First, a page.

One of our friends sent us this great New Yorker article about something we use every day in our framing studio: compo! Compo is the doughy moldable material we use to produce some of the intricate raised designs and patterns on our carved frames. Its soft and pliable when first mixed but becomes super hard when left to dry. Like the American Wood Column Corp. mentioned in the article, we can select from thousands of molds in APF Munn’s inventory to create the intricate designs of flowers, leaves, shells, beads and rope needed to create a certain design which, after being gilded, have the same rigid qualities as the wood they mimic.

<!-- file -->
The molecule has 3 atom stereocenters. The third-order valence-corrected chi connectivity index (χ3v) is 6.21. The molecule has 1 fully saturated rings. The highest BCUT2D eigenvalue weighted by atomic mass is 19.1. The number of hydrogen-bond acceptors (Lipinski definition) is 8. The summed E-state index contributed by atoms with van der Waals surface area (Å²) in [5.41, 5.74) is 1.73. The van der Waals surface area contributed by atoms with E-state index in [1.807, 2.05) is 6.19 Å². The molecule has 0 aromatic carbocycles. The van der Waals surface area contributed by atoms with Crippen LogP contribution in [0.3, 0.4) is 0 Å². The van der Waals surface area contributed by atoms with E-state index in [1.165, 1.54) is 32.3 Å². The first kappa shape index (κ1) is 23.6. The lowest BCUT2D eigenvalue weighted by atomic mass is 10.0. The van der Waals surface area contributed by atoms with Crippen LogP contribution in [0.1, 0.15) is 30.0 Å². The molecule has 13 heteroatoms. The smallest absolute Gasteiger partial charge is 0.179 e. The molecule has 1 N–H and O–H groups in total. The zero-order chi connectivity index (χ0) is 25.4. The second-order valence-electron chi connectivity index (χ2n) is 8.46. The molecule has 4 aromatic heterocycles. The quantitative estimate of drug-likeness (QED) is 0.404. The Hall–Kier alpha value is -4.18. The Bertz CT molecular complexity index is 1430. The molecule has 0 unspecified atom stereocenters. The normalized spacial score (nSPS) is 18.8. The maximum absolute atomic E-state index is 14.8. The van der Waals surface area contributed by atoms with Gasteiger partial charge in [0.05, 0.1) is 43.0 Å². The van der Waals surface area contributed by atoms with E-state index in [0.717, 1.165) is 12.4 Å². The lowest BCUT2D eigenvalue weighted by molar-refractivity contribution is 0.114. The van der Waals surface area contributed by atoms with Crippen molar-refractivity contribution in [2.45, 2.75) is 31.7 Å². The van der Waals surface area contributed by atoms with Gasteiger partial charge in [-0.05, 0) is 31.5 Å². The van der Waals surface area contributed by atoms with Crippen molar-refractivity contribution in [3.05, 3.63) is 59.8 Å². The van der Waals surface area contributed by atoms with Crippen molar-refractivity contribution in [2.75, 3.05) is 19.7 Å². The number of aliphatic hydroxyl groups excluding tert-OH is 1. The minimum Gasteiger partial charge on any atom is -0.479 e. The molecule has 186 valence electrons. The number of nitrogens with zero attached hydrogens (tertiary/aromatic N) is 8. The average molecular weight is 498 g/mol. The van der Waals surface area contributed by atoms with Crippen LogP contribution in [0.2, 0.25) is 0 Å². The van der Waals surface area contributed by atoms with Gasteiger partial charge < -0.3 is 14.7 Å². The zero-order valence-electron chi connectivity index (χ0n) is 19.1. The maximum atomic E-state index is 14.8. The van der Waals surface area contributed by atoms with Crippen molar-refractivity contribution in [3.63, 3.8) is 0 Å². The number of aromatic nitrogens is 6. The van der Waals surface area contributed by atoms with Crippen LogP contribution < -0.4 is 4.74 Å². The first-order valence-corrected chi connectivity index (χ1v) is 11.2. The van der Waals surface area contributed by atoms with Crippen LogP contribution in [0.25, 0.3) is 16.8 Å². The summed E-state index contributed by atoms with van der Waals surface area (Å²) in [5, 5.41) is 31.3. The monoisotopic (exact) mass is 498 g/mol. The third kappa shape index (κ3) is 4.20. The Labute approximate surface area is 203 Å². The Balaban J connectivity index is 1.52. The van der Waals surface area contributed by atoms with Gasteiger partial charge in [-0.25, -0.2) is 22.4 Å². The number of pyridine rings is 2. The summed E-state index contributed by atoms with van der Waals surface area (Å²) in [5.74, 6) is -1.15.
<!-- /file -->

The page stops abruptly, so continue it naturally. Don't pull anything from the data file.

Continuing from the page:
Compo (short for composition ornament) has been used in picture framing since the Baroque period but was initially developed as a substitute for carved interior ornaments in the 18thcentury. It’s usually made from a recipe of sawdust, whiting and glue, which is the adhesive used to mount the final molded piece to a surface. Once in the mold, the mixture is “cooked” in a small oven to remove most of its moisture. Small ornaments for frame corners are sometimes even called “cookies” because of their toasted color and freshly baked appearance but they are strictly not for eating! While the compo is still warm it is curved or depressed around frame corners or panel where it adheres and hardened to the frame surface that can then be sanded and gessoed to match the rest of its wooden parts.
So happy to see some of our traditional and time tested materials get some press!